To comprehend the sheer magnitude of the technosphere, it is best visualized. So here are four graphs that capture how our collective addiction to “stuff” is progressively clogging up planet Earth.


In 2020, a group of Israeli academics presented a shocking fact: The combined mass of all materials currently utilized by humanity had surpassed the total mass of all living organisms on Earth.

According to their findings, the collective weight of all life on Earth (the biosphere)—ranging from microbes in the soil to trees and animals on land—stands at 1.12 trillion tonnes. While the mass of materials actively used by humans, including concrete, plastic, and asphalt, weighed in at 1.15 trillion tonnes.

The technosphere weighs more than all life on Earth (trillion tonnes):

The relative weights of the active technosphere and biosphere: The active technosphere includes materials that are currently in use by human activities; the biosphere includes all living things. [Image: Elhacham, et al. (2020), CC BY-NC-ND]

This graph offers a glimpse into the immense size of humanity’s footprint. But it likely only scratches the surface.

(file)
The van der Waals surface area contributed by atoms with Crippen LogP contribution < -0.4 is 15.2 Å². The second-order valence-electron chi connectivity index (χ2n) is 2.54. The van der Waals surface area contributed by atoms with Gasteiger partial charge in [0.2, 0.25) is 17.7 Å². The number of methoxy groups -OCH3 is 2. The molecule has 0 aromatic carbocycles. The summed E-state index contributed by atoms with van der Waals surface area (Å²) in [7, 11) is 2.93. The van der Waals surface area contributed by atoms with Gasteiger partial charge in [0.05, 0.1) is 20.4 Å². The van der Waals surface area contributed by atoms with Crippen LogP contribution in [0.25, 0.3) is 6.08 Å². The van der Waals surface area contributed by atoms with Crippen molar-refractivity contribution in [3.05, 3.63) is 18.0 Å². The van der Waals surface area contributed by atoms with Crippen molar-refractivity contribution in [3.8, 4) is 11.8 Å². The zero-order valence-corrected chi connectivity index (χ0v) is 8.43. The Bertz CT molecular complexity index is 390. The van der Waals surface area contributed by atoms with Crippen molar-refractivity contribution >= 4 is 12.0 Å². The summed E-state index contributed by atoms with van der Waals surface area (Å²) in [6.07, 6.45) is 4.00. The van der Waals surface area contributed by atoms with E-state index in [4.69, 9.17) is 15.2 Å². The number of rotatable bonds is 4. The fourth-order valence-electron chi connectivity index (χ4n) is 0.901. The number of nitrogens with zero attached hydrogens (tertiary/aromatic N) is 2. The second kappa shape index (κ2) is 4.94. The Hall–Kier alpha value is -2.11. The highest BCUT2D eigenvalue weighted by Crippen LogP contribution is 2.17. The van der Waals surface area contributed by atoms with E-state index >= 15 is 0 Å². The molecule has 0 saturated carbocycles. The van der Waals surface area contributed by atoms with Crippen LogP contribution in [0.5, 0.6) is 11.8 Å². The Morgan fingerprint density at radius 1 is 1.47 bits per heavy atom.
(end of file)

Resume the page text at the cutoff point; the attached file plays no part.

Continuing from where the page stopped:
When accounting for the associated byproducts of the materials used by humans, including waste, ploughed soil, and greenhouse gases, Zalasiewicz calculated that the technosphere expands to a staggering 30 trillion tonnes. This would include a mass of industrially emitted carbon dioxide equivalent to 150,000 Egyptian pyramids.


Remarkably, human activity now dwarfs natural processes in changing the surface of our planet. The total global sediment load (erosion) that is transported naturally each year, primarily carried by rivers flowing into ocean basins, is estimated to be around 30 billion tonnes on average.